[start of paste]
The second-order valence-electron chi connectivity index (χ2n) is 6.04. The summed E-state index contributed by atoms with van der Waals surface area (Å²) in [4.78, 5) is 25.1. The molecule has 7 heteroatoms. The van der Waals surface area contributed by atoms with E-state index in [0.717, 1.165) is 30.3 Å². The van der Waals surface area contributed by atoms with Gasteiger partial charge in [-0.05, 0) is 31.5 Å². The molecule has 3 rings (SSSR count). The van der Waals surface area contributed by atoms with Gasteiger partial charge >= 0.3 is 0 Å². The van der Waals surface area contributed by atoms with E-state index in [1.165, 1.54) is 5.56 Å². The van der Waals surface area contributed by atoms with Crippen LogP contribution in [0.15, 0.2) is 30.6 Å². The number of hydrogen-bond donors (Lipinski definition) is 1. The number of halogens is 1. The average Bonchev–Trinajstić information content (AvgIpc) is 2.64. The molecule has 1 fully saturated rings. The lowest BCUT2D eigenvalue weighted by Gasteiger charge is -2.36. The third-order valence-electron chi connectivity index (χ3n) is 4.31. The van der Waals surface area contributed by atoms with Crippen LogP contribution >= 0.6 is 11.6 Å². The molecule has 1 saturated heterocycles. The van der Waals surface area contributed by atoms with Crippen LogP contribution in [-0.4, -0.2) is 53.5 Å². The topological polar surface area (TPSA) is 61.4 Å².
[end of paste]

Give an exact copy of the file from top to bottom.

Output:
The second-order valence-electron chi connectivity index (χ2n) is 6.04. The summed E-state index contributed by atoms with van der Waals surface area (Å²) in [4.78, 5) is 25.1. The molecule has 7 heteroatoms. The van der Waals surface area contributed by atoms with E-state index in [0.717, 1.165) is 30.3 Å². The van der Waals surface area contributed by atoms with Gasteiger partial charge in [-0.05, 0) is 31.5 Å². The molecule has 3 rings (SSSR count). The van der Waals surface area contributed by atoms with Gasteiger partial charge >= 0.3 is 0 Å². The van der Waals surface area contributed by atoms with E-state index in [1.165, 1.54) is 5.56 Å². The van der Waals surface area contributed by atoms with Crippen LogP contribution in [0.15, 0.2) is 30.6 Å². The number of hydrogen-bond donors (Lipinski definition) is 1. The number of halogens is 1. The average Bonchev–Trinajstić information content (AvgIpc) is 2.64. The molecule has 1 fully saturated rings. The lowest BCUT2D eigenvalue weighted by Gasteiger charge is -2.36. The third-order valence-electron chi connectivity index (χ3n) is 4.31. The van der Waals surface area contributed by atoms with Crippen LogP contribution >= 0.6 is 11.6 Å². The molecule has 1 saturated heterocycles. The van der Waals surface area contributed by atoms with Crippen LogP contribution in [-0.4, -0.2) is 53.5 Å². The topological polar surface area (TPSA) is 61.4 Å².